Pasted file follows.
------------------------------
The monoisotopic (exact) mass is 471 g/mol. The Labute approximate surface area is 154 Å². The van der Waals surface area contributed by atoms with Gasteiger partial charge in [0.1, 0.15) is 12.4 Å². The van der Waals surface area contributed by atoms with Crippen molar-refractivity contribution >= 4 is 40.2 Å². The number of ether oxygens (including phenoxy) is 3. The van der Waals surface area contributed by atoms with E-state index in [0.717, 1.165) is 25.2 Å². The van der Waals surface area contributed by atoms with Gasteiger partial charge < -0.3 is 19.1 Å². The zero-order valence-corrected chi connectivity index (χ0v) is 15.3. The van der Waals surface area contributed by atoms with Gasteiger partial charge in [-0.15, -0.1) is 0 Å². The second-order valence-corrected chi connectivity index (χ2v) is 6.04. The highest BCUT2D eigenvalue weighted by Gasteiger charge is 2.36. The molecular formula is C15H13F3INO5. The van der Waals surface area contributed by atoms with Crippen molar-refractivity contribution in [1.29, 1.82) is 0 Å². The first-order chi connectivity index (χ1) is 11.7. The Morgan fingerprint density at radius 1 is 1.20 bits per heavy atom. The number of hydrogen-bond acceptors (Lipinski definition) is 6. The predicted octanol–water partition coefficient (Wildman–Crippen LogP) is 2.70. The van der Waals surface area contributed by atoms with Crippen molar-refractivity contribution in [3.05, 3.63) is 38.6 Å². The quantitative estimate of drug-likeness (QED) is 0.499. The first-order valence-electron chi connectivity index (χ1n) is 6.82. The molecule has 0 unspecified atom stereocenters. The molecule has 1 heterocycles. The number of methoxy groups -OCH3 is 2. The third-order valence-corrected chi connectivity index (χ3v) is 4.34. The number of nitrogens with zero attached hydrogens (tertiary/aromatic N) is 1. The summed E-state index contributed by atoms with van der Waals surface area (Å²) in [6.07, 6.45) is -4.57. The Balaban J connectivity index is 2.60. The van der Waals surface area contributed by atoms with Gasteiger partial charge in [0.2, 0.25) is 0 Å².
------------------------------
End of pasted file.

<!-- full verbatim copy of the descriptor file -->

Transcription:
The monoisotopic (exact) mass is 471 g/mol. The Labute approximate surface area is 154 Å². The van der Waals surface area contributed by atoms with Gasteiger partial charge in [0.1, 0.15) is 12.4 Å². The van der Waals surface area contributed by atoms with Crippen molar-refractivity contribution >= 4 is 40.2 Å². The number of ether oxygens (including phenoxy) is 3. The van der Waals surface area contributed by atoms with E-state index in [0.717, 1.165) is 25.2 Å². The van der Waals surface area contributed by atoms with Gasteiger partial charge < -0.3 is 19.1 Å². The zero-order valence-corrected chi connectivity index (χ0v) is 15.3. The van der Waals surface area contributed by atoms with Gasteiger partial charge in [-0.15, -0.1) is 0 Å². The second-order valence-corrected chi connectivity index (χ2v) is 6.04. The highest BCUT2D eigenvalue weighted by Gasteiger charge is 2.36. The molecular formula is C15H13F3INO5. The van der Waals surface area contributed by atoms with Crippen molar-refractivity contribution in [1.29, 1.82) is 0 Å². The first-order chi connectivity index (χ1) is 11.7. The Morgan fingerprint density at radius 1 is 1.20 bits per heavy atom. The number of hydrogen-bond acceptors (Lipinski definition) is 6. The predicted octanol–water partition coefficient (Wildman–Crippen LogP) is 2.70. The van der Waals surface area contributed by atoms with Crippen molar-refractivity contribution in [3.05, 3.63) is 38.6 Å². The quantitative estimate of drug-likeness (QED) is 0.499. The first-order valence-electron chi connectivity index (χ1n) is 6.82. The molecule has 0 unspecified atom stereocenters. The molecule has 1 heterocycles. The number of methoxy groups -OCH3 is 2. The third-order valence-corrected chi connectivity index (χ3v) is 4.34. The number of nitrogens with zero attached hydrogens (tertiary/aromatic N) is 1. The summed E-state index contributed by atoms with van der Waals surface area (Å²) in [6.07, 6.45) is -4.57. The Balaban J connectivity index is 2.60. The van der Waals surface area contributed by atoms with Gasteiger partial charge in [0.2, 0.25) is 0 Å².